Thursday, November 28, 2013

Console Post of the Week: The Xbox One Gamble

First off, Happy Thanksgiving to everyone in the U.S., and happy belated Thanksgiving to our Canadian readers (sorry--I miss it every year).

Microsoft is trying to do something in this generation that I'm not sure anyone has done successfully: create a mass market convergence device.

To discuss this, let's look at the other end of the spectrum first.

Two of my favorite consumer devices ever are the progressive DVD player and the Nintendo Wii. The progressive DVD player was pure genius, because it was a device that was entirely transparent to the consumer. If you had a TV with a component connection, then this DVD player would remove the interlacing on your existing DVD's, which greatly improved the picture. No new discs, no special settings, no instructions needed. Just put in a DVD and it worked.

They were highly successful, and why not? It required no education on the part of the consumer, but provided a tangible benefit. That's the sweet spot for a consumer device.

Now, let's move on to the Wii. It was a tremendous paradigm shift, for a console, but it was essentially self-evident. Play Wii Sports (included) for five minutes and you understood how the motion control worked. It was different, but it had a higher fidelity to real play than existing consoles, so it was actually far more intuitive to someone who'd never used a console.

Genius. And highly successful.

Now let's look at Xbox One, and before we do, let me just say that I do believe someone will, at some point, create a successful convergence device. However, in general, convergence devices have inherent obstacles to overcome.
1. Convergence devices are complicated, and consumers don't like complications.
The Xbox One can do all kinds of things--voice control, gesture control, controlling your cable box, video pass-through, and about fifty other things I'm not even listing. It's not a spaceship, but to mass market consumers (the people who went out and bought a Wii, even though they'd never owned a console before), it might as well be.

So if you buy a convergence device, but you don't want the convergence, why would you buy it, exactly? It's a given that you can buy "single functionality" cheaper.

However, this is where it could get very interesting. If Microsoft can lower the price of the Xbox One to reach parity with the PS4, then why not buy the One? Yes, the PS4 is more powerful in terms of games (that's beyond argument at this point), but the One still packs quite a bit of horsepower, and all that extra functionality is icing on the cake.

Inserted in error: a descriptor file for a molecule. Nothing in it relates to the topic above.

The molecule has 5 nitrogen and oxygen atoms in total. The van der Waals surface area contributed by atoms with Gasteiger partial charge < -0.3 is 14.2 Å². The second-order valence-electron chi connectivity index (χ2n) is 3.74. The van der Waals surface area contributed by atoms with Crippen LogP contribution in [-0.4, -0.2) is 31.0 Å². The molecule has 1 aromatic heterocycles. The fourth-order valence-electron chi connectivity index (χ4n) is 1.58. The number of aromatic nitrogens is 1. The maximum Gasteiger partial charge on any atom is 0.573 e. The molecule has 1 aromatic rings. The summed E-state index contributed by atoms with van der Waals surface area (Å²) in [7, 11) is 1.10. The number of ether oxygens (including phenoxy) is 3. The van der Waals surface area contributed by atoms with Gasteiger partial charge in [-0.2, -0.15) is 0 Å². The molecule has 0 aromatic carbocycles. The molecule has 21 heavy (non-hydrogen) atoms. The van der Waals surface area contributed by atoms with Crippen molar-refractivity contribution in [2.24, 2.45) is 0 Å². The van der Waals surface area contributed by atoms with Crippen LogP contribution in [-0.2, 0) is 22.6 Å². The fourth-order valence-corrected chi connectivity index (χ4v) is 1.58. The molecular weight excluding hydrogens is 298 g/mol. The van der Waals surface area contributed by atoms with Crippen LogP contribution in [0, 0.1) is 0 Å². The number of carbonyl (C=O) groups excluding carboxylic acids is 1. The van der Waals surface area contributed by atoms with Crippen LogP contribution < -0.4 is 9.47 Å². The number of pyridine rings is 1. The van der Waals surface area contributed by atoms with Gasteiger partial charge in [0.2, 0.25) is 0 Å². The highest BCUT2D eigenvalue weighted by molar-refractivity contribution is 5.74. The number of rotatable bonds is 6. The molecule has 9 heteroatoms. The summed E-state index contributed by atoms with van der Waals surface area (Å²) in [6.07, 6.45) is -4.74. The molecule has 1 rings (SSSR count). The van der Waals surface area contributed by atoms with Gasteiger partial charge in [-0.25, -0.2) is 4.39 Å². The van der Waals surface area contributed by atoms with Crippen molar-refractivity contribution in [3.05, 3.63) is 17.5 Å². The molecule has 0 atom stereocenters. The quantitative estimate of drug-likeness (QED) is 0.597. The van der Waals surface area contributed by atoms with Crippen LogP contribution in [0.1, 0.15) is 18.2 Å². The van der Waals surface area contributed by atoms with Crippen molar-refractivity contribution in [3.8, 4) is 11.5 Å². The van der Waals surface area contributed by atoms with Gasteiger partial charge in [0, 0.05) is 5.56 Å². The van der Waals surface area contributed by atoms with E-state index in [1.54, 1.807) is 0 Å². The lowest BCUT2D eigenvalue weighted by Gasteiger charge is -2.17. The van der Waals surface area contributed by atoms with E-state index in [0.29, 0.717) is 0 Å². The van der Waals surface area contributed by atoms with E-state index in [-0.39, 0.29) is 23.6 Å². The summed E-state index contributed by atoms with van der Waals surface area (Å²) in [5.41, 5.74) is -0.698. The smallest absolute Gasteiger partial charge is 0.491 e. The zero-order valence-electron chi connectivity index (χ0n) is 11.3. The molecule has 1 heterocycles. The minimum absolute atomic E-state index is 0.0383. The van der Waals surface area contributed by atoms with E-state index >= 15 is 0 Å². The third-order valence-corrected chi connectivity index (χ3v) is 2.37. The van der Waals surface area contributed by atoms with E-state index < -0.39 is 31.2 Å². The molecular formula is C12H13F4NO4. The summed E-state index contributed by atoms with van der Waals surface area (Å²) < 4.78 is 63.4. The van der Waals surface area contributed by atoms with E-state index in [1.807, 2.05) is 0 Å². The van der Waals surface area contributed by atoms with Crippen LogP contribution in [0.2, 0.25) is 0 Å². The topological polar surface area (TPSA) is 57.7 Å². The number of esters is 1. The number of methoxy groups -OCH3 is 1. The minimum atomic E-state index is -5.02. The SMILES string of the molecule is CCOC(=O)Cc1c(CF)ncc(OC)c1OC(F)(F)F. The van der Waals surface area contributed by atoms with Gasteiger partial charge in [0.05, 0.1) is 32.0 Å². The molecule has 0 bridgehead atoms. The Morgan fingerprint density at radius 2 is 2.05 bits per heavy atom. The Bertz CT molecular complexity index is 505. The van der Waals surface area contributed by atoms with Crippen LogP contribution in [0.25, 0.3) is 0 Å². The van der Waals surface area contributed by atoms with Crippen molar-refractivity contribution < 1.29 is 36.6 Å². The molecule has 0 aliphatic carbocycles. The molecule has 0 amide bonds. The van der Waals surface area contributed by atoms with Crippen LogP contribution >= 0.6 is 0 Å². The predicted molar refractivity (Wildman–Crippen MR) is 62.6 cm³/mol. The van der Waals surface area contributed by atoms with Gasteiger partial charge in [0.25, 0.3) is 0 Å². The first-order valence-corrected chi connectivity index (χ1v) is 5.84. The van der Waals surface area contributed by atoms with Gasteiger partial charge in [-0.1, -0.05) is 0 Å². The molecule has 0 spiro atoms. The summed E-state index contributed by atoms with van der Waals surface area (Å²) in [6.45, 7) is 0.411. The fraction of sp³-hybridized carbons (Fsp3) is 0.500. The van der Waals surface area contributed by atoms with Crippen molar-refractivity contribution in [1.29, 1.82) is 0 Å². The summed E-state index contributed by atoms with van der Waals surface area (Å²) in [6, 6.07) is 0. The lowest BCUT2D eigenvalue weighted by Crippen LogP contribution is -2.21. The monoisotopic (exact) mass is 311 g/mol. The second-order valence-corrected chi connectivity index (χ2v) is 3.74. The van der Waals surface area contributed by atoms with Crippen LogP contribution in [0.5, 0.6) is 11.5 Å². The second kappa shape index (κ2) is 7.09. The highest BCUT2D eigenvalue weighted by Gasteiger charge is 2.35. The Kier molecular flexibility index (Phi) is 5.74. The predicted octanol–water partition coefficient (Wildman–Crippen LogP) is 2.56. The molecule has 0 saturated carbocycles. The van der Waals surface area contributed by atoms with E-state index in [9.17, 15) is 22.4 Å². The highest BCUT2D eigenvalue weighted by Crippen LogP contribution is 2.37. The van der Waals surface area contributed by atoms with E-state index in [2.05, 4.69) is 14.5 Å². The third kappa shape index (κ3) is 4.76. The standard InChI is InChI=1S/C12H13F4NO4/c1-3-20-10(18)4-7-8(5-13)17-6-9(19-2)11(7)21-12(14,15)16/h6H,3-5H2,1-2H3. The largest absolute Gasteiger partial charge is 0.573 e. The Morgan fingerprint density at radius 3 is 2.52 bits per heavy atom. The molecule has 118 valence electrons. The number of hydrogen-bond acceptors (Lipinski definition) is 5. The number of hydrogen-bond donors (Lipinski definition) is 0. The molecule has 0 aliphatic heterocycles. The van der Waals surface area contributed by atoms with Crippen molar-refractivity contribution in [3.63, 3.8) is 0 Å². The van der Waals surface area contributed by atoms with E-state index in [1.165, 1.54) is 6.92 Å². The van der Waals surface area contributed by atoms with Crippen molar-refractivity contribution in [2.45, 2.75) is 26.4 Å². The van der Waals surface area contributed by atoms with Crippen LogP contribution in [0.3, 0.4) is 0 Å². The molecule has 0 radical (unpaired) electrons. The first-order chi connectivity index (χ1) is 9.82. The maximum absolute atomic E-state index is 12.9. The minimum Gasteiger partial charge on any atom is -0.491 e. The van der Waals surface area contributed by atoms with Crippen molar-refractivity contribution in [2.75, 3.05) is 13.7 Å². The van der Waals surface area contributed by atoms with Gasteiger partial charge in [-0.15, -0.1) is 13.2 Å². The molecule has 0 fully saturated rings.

If you want to argue that the One is really already as cheap as the PS4, because the PS4 doesn't come with a camera, just don't. We're not talking about functional equivalency, we're talking about bottom-line price when someone walks into a store.

2. Convergence devices always have a weakness.
If you have a device with wide-ranging functionality, it's almost guaranteed that there will be an Achilles heel. Something isn't going to work, or it's going to work poorly. In the Xbox One, I think the Achilles heel is Kinect, even though Kinect is also, by far, the most interesting technology and functionality the console has to offer.

The amount of functionality offered via voice command is truly impressive, but that functionality is highly sensitive to the aural environment. Background noise? Recognition accuracy is going to go down, sometimes substantially. And I'm not talking about a wild party in the background--any noise at all can potentially be problematic.

So the voice recognition is the game changer, potentially, but it's also potentially the most frustrating functionality the console offers because of its accuracy rate.

If you're charging people more because your device has kitchen sink functionality, it needs to do everything well, and that's extraordinarily difficult. It's much easier to do one thing tremendously well than ten.

3. Convergence devices have historically sold poorly.
I don't think it's an exaggeration to say that almost all mass market convergence devices have been financial busts, and often on an epic scale. If you looked at that commercial landscape, it would take a large amount of hubris to defy history and make another one.

Microsoft did, though. I can understand why, too--there's so much additional revenue to be had from selling services/products as extensions of the added functionality. And you can argue that it's this revenue that makes a convergence device today different from the failures of the past. If you use this line of thinking, the box just represents a revenue stream, and why wouldn't you pack as many potential revenue streams into the box as possible?

Do I buy that argument? No. I do, however, see it's appeal. It's devastating on a white board.

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